In the wake of the attempted Times Square bombing, the New York Times editorial board this week (5/6) lambasted the National Rifle Association and Congress for opposing further restrictions on the civil rights of U.S. citizens.
The Times wants Congress to deny a citizen his constitutional rights if the government suspects that the citizen has the potential to commit future illegal actions. In other words, if the government puts you on a so-called “watch list,” you can’t exercise your unalienable, natural, God-given right to keep and bear arms.
However, in its rambling, unfocused, and totally disingenuous editorial, the Times ignores several salient facts…
- The Times Square bombing suspect, Faisal Shahzad, was reportedly on the Department of Homeland Security’s watch list from 1999 through 2008. Then his name was removed from the list.
- Nine years on the watch list, and being tailed by the Joint Terrorism Task Force, apparently did not hinder Mr. Shahzad’s acquisition of U.S. citizenship in April 2009.
- The gun found in Mr. Shahzad’s car was purchased legally. Mr. Shahzad was on no watch list at the time of the purchase.
The Times notes that in the past six years some 1,100 “suspects” on the watch list purchased guns legally. Keep in mind that those citizens had NOT been arrested or charged, at the time of their purchases, and their locations were known to authorities. In fact, they were not “suspects” in the legal sense at all, merely persons about whom the government is suspicious.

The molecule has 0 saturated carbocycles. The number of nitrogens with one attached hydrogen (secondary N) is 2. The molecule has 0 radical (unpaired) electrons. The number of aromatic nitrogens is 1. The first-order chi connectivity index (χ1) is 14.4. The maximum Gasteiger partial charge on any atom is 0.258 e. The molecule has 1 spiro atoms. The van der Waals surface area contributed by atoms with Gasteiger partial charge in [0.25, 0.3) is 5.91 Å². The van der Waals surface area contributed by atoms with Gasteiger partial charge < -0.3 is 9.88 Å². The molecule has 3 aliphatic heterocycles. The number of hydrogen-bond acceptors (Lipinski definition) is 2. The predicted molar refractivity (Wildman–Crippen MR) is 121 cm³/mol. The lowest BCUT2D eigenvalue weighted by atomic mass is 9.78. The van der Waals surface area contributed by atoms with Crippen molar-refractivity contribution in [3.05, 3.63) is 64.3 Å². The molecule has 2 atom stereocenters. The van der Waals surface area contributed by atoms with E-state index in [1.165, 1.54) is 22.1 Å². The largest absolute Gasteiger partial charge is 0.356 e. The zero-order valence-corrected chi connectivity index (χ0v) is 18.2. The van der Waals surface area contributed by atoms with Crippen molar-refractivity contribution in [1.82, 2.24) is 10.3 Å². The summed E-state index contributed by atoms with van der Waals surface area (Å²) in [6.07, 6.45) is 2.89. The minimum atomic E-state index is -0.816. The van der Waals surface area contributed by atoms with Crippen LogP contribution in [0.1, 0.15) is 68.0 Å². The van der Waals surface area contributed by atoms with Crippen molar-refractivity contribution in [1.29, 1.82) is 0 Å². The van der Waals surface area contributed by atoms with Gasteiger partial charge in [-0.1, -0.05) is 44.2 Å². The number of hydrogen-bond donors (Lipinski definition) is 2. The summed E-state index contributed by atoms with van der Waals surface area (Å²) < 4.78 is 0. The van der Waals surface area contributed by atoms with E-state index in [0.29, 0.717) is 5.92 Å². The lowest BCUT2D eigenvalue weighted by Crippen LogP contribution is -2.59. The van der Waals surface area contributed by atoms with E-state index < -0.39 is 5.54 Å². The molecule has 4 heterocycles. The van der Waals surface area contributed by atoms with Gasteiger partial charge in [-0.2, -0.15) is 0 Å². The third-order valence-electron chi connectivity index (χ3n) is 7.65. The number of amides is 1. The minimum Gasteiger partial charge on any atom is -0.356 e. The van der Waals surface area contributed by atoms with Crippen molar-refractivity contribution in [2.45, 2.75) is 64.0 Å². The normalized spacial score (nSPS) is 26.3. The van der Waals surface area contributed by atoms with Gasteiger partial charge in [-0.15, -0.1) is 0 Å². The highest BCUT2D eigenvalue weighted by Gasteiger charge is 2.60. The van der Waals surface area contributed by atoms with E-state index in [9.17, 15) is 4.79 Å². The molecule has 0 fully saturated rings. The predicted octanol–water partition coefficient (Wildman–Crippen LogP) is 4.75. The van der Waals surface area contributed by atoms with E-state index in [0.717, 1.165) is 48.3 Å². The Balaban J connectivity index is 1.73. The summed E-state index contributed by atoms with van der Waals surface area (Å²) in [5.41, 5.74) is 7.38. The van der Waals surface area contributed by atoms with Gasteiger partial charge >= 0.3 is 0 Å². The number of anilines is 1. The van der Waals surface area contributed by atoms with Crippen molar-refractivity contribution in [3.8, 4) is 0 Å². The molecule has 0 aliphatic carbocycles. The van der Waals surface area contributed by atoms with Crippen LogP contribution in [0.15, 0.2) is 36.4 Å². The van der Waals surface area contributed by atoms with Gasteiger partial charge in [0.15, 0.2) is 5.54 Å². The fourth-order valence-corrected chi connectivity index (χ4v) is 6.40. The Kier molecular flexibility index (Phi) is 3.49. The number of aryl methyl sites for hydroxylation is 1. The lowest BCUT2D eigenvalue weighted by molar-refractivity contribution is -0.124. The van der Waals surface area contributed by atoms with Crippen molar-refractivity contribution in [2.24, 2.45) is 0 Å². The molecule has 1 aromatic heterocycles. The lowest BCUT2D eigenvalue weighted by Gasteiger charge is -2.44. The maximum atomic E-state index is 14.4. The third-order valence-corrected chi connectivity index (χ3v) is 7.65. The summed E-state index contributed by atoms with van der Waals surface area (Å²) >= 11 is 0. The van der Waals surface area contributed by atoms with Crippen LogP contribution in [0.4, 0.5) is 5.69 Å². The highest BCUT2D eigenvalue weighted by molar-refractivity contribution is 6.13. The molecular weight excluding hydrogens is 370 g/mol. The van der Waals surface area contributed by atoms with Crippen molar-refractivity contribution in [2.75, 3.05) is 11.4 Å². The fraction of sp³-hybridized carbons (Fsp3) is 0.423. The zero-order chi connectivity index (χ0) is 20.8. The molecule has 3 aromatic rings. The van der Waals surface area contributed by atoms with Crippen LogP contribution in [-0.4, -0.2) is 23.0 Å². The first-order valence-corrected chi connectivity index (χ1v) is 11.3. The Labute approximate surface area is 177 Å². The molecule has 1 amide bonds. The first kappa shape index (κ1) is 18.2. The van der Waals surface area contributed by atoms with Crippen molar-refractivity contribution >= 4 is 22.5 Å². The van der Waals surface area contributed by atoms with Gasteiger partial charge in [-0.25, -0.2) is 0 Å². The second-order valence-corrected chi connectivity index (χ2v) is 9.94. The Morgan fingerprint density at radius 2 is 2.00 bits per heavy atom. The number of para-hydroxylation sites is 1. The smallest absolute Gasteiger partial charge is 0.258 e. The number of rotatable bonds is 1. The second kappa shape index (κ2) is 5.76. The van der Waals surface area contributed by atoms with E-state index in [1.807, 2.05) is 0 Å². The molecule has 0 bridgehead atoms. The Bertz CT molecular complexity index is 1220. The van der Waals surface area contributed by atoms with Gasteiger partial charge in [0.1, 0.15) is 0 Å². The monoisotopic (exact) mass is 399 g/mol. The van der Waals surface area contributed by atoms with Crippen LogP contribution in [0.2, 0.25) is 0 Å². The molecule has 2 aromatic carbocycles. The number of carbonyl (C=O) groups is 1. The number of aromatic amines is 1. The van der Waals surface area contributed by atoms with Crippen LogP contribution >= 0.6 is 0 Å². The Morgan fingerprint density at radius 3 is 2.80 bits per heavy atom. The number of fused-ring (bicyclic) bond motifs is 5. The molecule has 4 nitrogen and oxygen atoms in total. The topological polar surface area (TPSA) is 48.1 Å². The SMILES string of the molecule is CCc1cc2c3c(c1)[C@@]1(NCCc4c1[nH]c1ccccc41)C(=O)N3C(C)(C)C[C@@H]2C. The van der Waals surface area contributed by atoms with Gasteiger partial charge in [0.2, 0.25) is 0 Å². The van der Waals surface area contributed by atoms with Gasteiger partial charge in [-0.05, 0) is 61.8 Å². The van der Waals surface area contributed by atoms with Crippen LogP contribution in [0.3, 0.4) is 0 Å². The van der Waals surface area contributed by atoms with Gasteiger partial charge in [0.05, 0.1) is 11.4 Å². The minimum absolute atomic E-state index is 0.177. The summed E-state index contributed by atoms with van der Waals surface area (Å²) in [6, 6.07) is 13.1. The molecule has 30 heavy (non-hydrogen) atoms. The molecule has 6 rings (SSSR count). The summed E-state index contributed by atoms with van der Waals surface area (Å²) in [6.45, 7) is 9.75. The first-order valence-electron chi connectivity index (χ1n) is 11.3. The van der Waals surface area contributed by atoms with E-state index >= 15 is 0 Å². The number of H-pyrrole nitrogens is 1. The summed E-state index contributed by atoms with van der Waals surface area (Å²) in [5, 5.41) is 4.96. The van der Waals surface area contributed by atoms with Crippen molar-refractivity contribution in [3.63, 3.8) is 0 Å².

Does the New York Times really crave a society in which the federal government can restrict the constitutional rights of citizens who have committed no crimes? During the Bush administration, the Times was outraged that the government might merely be keeping an eye on such people. During the Obama administration, the Times is willing to treat them as criminals without a trial.
To bolster the specious and alarmist argument that the failed bombing calls for a clamp down on civil rights, the New York Times trots out a reference to a recent drive-by shooting in Washington, D.C., in which four were slain and five wounded by a man wielding an AK-47 semi-automatic rifle.
How is this story different from Faisal Shahzad’s situation? Let me count the ways.
- The DC gun was stolen. Shahzad bought his weapon legally.
- The DC shooter discharged his weapon many times into a crowd. Shahzad never fired his.
- Police had tried to get an arrest warrant for the DC shooter after a shooting earlier in the same week, but prosecutors declined the request. On the other hand, Faisal Shahzad was not on police “radar” until after he tried to detonate a bomb in a crowded city.
In other words, the DC incident was utterly unrelated and dissimilar to the Times Square bomb attempt, but that didn’t deter these “professional journalists” from attempting to lead gullible readers to believe that, somehow, denying gun purchases to the un-charged and un-convicted will save the lives of teenagers on street corners or prevent terror attacks.